Date of Award


Degree Type


Degree Name

Doctor of Philosophy (PhD)

Graduate Group


First Advisor

Steven Hahn


This dissertation traces the triumph of free labor in the two largest slave societies of the nineteenth-century western world: the United States and Brazil. Drawing on a range of primary sources from American and Brazilian archives, it reconstructs the intense circulation of transnational agents between these two countries from the 1840s to the 1880s. It shows how these exchanges transformed the political economies of both nations: whereas Brazil attracted American capital and expertise to modernize its economic structure and accomplish a smooth transition from slave to free labor; the United States seized the opportunity to invest, develop, and encourage free labor in Brazil, which had long been under the influence of the British Empire.

As vital as chattel slavery had become to the nineteenth-century world economy, a coalition of American and Brazilian reformers proposed that an even more efficient and profitable labor system could replace it. This transnational group of free labor promoters included activists, diplomats, engineers, entrepreneurs, journalists, merchants, missionaries, planters, politicians, scientists, students, among others. Working together, they promoted labor-saving machinery, new transportation technology, scientific management, and technical education. These improvements, they reckoned, would help Brazilian and American capitalists harness the potential of native-born as well as immigrant free workers to expand production and trade.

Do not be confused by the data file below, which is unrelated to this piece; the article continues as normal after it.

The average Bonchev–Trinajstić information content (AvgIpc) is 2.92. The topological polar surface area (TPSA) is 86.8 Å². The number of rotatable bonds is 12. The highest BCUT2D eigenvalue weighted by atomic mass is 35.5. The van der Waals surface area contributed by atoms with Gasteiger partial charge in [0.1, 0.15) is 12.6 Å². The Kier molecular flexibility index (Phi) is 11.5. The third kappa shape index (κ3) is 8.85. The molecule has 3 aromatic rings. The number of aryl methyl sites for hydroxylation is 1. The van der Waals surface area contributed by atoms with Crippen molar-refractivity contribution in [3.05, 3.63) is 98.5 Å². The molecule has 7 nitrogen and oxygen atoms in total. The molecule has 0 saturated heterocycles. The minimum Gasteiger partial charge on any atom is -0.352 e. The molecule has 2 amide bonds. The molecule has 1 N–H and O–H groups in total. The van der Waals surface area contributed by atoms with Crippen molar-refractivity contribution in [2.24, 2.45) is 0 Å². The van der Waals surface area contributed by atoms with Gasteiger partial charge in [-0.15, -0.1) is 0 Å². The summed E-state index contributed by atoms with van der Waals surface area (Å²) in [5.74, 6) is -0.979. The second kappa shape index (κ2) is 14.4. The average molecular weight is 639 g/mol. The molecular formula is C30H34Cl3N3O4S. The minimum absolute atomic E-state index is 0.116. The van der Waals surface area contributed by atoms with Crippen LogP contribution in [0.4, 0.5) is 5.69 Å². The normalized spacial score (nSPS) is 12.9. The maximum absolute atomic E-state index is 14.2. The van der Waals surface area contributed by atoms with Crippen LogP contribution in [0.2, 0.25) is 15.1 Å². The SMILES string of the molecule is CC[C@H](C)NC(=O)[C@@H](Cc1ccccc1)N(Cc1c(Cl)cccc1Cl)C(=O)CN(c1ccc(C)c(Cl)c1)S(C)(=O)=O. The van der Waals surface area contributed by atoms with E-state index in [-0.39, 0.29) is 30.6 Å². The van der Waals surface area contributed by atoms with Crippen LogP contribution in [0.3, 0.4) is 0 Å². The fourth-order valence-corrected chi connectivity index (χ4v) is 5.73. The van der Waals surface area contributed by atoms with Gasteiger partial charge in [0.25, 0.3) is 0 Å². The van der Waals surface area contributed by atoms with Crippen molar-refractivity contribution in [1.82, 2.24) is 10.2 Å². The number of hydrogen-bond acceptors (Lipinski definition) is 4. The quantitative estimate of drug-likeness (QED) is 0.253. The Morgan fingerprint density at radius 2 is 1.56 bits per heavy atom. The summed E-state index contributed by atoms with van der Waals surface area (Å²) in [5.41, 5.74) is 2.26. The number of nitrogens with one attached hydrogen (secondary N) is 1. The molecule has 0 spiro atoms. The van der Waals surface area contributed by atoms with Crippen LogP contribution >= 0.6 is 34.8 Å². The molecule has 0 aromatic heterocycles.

This work concludes that, by the late nineteenth century, free labor had strengthened capitalism in Brazil and the United States, making American industrialists and Brazilian planters more powerful than ever before. Consequently, in neither the United States nor Brazil did the triumph of free labor result in the advancement of social justice. In fact, from the very beginning of their campaign, free labor promoters favored major capitalists: their goal was to concentrate capital, shatter traditional ways of life, and control highly mobile workers. Free labor meant eliminating slavery while, at the same time, reinforcing proletarianization.

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